Post-synthestic chemical transformations of colloidal nanocrystals, such as ion-exchange reactions, provide an avenue to compositional fine tuning or to otherwise inaccessible materials and morphologies. While cation-exchange is facile and commonplace, anion-exchange reactions have not received substantial deployment. Here we report fast, low-temperature, deliberately partial or complete anion-exchange in highly luminescent semiconductor nanocrystals of cesium lead halide perovskites (CsPbX3, X=Cl, Br, I). By adjusting the halide ratios in the colloidal nanocrystal solution, the bright photoluminescence can be tuned over the entire visible spectral region (410-700 nm) while maintaining high quantum yields of 20-80% and narrow emission linewidths of 10-40 nm (from blue to red). Furthermore, fast inter-nanocrystal anion-exchange is demonstrated, leading to uniform CsPb(Cl/Br)3 or CsPb(Br/I)3 compositions simply by mixing CsPbCl3, CsPbBr3 and CsPbI3 nanocrystals in appropriate ratios.
Herein, we successfully devised a novel photoelectrochemical (PEC) platform for ultrasensitive detection of adenosine by target-triggering cascade multiple cycle amplification based on the silver nanoparticles-assisted ion-exchange reaction with CdTe quantum dots (QDs). In the presence of target adenosine, DNA s1 is released from the aptamer and then hybridizes with hairpin DNA (HP1), which could initiate the cycling cleavage process under the reaction of nicking endonuclease. Then the product (DNA b) of cycle I could act as the “DNA trigger” of cycle II to further generate a large number of DNA s1, which again go back to cycle I, thus a cascade multiple DNA cycle amplification was carried out to produce abundant DNA c. These DNA c fragments with the cytosine ©-rich loop were captured by magnetic beads, and numerous silver nanoclusters (Ag NCs) were synthesized by AgNO3and sodium borohydride. The dissolved AgNCs released numerous silver ions which could induce ion exchange reaction with the CdTe QDs, thus resulting in greatly amplified change of photocurrent for target detection. The detection linear range for adenosine was 1.0 fM ~10 nM with the detection limit of 0.5 fM. The present PEC strategy combining cascade multiple DNA cycle amplification and AgNCs-induced ion-exchange reaction with QDs provides new insight into rapid, and ultrasensitive PEC detection of different biomolecules, which showed great potential for detecting trace amounts in bioanalysis and clinical biomedicine.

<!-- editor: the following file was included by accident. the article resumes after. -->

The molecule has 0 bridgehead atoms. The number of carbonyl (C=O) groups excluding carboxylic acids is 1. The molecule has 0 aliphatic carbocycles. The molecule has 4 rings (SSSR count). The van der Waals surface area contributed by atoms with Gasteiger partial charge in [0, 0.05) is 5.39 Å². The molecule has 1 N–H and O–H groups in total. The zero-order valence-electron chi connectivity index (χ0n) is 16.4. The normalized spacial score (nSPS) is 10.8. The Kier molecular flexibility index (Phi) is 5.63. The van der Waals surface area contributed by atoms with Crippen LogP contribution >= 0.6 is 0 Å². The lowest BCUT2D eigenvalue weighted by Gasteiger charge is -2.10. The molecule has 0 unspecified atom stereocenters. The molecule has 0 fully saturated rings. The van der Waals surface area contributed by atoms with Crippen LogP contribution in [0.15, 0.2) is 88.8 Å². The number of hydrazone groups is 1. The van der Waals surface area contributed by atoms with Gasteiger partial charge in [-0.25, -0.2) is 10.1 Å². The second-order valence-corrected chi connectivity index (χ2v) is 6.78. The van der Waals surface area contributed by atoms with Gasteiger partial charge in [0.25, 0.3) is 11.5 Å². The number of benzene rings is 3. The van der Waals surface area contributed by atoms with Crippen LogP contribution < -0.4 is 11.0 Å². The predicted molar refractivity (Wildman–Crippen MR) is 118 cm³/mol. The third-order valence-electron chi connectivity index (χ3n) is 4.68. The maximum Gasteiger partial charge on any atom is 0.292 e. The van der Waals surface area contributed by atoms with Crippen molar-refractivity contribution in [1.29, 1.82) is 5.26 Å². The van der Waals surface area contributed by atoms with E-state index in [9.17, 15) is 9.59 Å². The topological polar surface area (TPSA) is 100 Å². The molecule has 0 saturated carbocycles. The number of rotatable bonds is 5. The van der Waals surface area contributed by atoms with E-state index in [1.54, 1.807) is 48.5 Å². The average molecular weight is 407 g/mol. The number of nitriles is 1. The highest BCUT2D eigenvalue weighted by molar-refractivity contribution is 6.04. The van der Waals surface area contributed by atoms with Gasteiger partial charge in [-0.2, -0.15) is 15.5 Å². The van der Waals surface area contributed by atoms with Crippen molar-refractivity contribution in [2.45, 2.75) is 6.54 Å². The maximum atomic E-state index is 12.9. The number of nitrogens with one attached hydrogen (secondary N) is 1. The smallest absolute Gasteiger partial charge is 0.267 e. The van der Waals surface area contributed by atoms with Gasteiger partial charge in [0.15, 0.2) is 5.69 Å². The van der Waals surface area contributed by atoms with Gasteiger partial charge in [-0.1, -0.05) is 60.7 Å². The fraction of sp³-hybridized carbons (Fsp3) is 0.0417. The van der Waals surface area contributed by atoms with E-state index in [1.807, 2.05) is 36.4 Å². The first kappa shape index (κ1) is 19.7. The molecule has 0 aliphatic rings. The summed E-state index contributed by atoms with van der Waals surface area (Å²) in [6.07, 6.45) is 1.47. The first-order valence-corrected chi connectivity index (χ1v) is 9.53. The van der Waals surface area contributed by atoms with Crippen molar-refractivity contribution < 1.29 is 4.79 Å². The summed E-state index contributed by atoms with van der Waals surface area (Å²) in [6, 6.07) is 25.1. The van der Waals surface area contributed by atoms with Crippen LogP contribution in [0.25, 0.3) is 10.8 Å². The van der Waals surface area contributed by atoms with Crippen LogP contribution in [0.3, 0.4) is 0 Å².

Desalination and softening of sea, brackish, and ground water are becoming increasingly important solutions to overcome water shortage challenges. Various technologies have been developed for salt removal from water resources including multi-stage flash, multi-effect distillation, ion exchange, reverse osmosis, nanofiltration, electrodialysis, as well as adsorption. Recently, removal of solutes by adsorption onto selective adsorbents has shown promising perspectives. Different types of adsorbents such as zeolites, carbon nanotubes (CNTs), activated carbons, graphenes, magnetic adsorbents, and low-cost adsorbents (natural materials, industrial by-products and wastes, bio-sorbents, and biopolymer) have been synthesized and examined for salt removal from aqueous solutions. It is obvious from literature that the existing adsorbents have good potentials for desalination and water softening. Besides, nano-adsorbents have desirable surface area and adsorption capacity, though are not found at economically viable prices and still have challenges in recovery and reuse. On the other hand, natural and modified adsorbents seem to be efficient alternatives for this application compared to other types of adsorbents due to their availability and low cost. Some novel adsorbents are also emerging. Generally, there are a few issues such as low selectivity and adsorption capacity, process efficiency, complexity in preparation or synthesis, and problems associated to recovery and reuse that require considerable improvements in research and process development. Moreover, large-scale applications of sorbents and their practical utility need to be evaluated for possible commercialization and scale up.